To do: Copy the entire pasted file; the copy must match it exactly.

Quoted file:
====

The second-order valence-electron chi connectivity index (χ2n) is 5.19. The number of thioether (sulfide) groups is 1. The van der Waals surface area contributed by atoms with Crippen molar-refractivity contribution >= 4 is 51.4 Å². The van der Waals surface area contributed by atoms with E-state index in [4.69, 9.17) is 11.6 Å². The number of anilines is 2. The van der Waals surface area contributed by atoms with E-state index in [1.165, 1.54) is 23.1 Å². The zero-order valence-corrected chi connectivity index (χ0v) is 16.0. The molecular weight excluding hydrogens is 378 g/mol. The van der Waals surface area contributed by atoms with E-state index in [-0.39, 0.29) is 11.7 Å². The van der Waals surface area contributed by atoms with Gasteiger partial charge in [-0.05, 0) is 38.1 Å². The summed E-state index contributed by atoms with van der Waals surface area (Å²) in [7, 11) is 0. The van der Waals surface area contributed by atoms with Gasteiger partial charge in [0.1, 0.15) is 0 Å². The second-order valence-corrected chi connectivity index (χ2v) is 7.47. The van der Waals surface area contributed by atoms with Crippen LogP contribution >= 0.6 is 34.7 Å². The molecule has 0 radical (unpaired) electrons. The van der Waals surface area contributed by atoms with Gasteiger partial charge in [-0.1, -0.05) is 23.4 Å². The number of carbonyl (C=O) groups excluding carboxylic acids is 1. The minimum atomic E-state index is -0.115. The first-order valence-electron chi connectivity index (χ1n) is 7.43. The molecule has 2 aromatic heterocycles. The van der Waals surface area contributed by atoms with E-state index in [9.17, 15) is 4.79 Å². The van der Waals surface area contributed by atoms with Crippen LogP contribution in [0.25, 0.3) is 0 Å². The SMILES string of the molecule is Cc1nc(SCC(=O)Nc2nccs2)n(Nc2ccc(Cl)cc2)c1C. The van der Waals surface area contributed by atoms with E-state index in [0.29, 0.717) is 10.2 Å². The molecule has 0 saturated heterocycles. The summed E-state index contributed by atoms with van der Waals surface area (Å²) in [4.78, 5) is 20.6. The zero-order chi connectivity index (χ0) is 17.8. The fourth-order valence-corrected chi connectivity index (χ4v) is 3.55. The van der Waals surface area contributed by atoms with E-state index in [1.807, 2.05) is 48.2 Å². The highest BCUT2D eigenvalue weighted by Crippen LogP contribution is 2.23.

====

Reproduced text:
The second-order valence-electron chi connectivity index (χ2n) is 5.19. The number of thioether (sulfide) groups is 1. The van der Waals surface area contributed by atoms with Crippen molar-refractivity contribution >= 4 is 51.4 Å². The van der Waals surface area contributed by atoms with E-state index in [4.69, 9.17) is 11.6 Å². The number of anilines is 2. The van der Waals surface area contributed by atoms with E-state index in [1.165, 1.54) is 23.1 Å². The zero-order valence-corrected chi connectivity index (χ0v) is 16.0. The molecular weight excluding hydrogens is 378 g/mol. The van der Waals surface area contributed by atoms with E-state index in [-0.39, 0.29) is 11.7 Å². The van der Waals surface area contributed by atoms with Gasteiger partial charge in [-0.05, 0) is 38.1 Å². The summed E-state index contributed by atoms with van der Waals surface area (Å²) in [7, 11) is 0. The van der Waals surface area contributed by atoms with Gasteiger partial charge in [0.1, 0.15) is 0 Å². The second-order valence-corrected chi connectivity index (χ2v) is 7.47. The van der Waals surface area contributed by atoms with Crippen LogP contribution >= 0.6 is 34.7 Å². The molecule has 0 radical (unpaired) electrons. The van der Waals surface area contributed by atoms with Gasteiger partial charge in [-0.1, -0.05) is 23.4 Å². The number of carbonyl (C=O) groups excluding carboxylic acids is 1. The minimum atomic E-state index is -0.115. The first-order valence-electron chi connectivity index (χ1n) is 7.43. The molecule has 2 aromatic heterocycles. The van der Waals surface area contributed by atoms with E-state index in [9.17, 15) is 4.79 Å². The van der Waals surface area contributed by atoms with Crippen LogP contribution in [0.25, 0.3) is 0 Å². The SMILES string of the molecule is Cc1nc(SCC(=O)Nc2nccs2)n(Nc2ccc(Cl)cc2)c1C. The van der Waals surface area contributed by atoms with E-state index in [0.29, 0.717) is 10.2 Å². The molecule has 0 saturated heterocycles. The summed E-state index contributed by atoms with van der Waals surface area (Å²) in [4.78, 5) is 20.6. The zero-order chi connectivity index (χ0) is 17.8. The fourth-order valence-corrected chi connectivity index (χ4v) is 3.55. The van der Waals surface area contributed by atoms with E-state index in [1.807, 2.05) is 48.2 Å². The highest BCUT2D eigenvalue weighted by Crippen LogP contribution is 2.23.